ESL teachers' strike cancels English classes for 600 Vancouver students
Teachers at Vancouver English Centre want fair wages, say school is not negotiating with them
Earlier this summer, Lala Bandres quit her job in Mexico to learn English in Canada. She received a three-month student visa, paid about $5,000 in tuition fees and packed her bags for Vancouver.
But the teachers at her school, Vancouver English Centre (VEC), have been on strike since Tuesday. The school is refusing to give her the refund she has asked for — and the clock on her student visa is ticking.
"What happens if I [go] back to Mexico, and this school doesn't give me my money, and this school doesn't give me my education?" Bandres asked. "I quit my job to study here and I [now] don't have anything — no school and no money."
About 600 students at VEC have had their English as a Second Language (ESL) classes cancelled until further notice due to the strike. ETEA Local 9, the union representing the school's teachers, says it's been trying to secure a fair contract for its members for the last 15 months, leaving them with no option but to strike.
"I felt really bad about having to do this [to the students]," said Kim Fissel, interim president of ETEA Local 9 and a teacher at the school for the last four years. "It's a very extreme movement, but unfortunately, it's what we had to do."
Union says school isn't negotiating
The school issued a notice to its students on Tuesday informing them of the strike. In place of classes, the school is offering students "a wide variety of leisure and sightseeing activities" in and around Vancouver, as well as four days of free tuition for each day of classes missed due to the strike.
Fissel said the activities are being facilitated by school administrative staff, and that some students have been asked to volunteer as well.
Hector Diaz, another VEC student, says sightseeing activities aren't an acceptable substitute for the education he paid for, or the refund he's been told he won't be receiving.
"If you pay for a hamburger and they give you tacos, it's unfair," Diaz said. "We are paying for education, not [to get to] 'know the city'. We can know the city ourselves."
Fissel said students have been told that the school is negotiating with the teachers, but that no such negotiations have happened since the strike began.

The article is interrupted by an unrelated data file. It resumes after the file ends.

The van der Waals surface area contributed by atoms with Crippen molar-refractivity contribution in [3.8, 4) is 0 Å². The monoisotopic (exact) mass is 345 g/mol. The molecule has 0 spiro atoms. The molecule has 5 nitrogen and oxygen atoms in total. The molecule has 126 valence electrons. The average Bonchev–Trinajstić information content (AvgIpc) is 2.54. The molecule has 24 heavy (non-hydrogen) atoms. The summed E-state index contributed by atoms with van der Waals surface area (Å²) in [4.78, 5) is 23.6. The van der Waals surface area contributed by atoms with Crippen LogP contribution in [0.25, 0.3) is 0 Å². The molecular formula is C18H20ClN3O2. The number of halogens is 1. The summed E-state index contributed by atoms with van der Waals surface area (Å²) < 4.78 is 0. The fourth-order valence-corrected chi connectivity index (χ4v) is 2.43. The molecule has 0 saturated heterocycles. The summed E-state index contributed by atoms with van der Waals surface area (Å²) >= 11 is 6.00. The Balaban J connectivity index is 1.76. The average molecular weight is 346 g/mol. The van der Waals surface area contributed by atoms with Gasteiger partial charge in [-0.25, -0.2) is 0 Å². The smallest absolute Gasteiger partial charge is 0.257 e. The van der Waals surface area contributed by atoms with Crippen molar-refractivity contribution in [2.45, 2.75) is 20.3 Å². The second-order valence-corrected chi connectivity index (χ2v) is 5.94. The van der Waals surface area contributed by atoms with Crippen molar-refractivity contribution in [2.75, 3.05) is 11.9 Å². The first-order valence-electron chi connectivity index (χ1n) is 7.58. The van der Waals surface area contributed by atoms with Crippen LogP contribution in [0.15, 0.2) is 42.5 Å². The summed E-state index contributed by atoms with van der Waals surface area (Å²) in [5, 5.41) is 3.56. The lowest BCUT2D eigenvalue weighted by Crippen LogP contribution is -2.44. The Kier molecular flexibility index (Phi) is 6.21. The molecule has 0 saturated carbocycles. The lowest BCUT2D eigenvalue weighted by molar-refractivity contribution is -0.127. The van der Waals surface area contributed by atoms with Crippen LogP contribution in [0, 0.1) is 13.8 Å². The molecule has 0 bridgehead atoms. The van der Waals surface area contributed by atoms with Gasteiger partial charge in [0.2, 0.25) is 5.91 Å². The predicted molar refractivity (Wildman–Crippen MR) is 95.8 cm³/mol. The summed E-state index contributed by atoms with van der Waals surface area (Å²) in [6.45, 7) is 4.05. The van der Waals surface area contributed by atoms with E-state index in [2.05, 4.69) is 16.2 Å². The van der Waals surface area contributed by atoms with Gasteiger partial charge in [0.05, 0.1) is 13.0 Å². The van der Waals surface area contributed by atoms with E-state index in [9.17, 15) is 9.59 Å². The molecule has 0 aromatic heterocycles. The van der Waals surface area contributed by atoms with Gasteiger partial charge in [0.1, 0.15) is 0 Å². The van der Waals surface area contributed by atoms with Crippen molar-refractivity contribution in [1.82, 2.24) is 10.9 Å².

"We haven't heard a word from them," Fissel said. "We would definitely rather be teaching, because it's not that fun to be on the street waving at cars and getting honked at."
CBC News contacted VEC for comment, but the school was not able to make anyone available by deadline.
Teachers seek fair wages, pay for prep time
Fissel said VEC's teachers are seeking a fair living wage comparable to other schools the union represents.
She said the starting wage at VEC is $18 an hour for teachers in the adult ESL program, where other schools represented by the union pay $20 or $21 an hour. She said teachers in the school's ESL program for children make even less — between $12 and $14 an hour.
Fissel said the median income for VEC teachers is $25,000.
The union also wants its teachers to be paid for the extra prep time they put in outside of class time.
Fissel said that, on average, VEC teachers put in an additional 10 to 20 per cent of unpaid hours in prep work a week — about three to five hours a week.
Fissel said students have been supportive of the teachers, and that many were "horrified" to learn how little their teachers make.
No end in sight
VEC's teachers unionized 19 months ago in order to secure better wages and job security. The union says it has been negotiating with the school for 15 months, including third-party mediation, to no avail.
Fissel is hoping for a quick resolution to the strike, but having not yet heard from the school, she's not confident. She says the strike will continue until a fair contract can be reached.
The union has planned a rally for Friday afternoon, beginning at 12:30 p.m. PT. In addition to Local 9, the rally will also be in support of ETEA Local 11, whose members are also on strike at an ESL school in New Westminster.
"We will be out here as long as it takes," she said.
Until then, students like Bandres and Diaz have no English classes to attend, and so far, no refund forthcoming.
"I don't want to be here anymore, because I'm unhappy," Diaz said. "This situation is so uncomfortable for me."
With files from Jake Costello.
- Based on information from ETEA Local 9, a previous version of this story said VEC has teachers on staff with master's degrees making less than $25,000 a year; in fact, $25,000 is the median income of teachers at the school. It also said VEC teachers do between 10 to 20 hours of unpaid prep work a week; in fact, they do an additional 10 to 20 per cent of unpaid prep work a week, which works out to an extra three to five hours a week.Aug 05, 2016 9:21 AM PT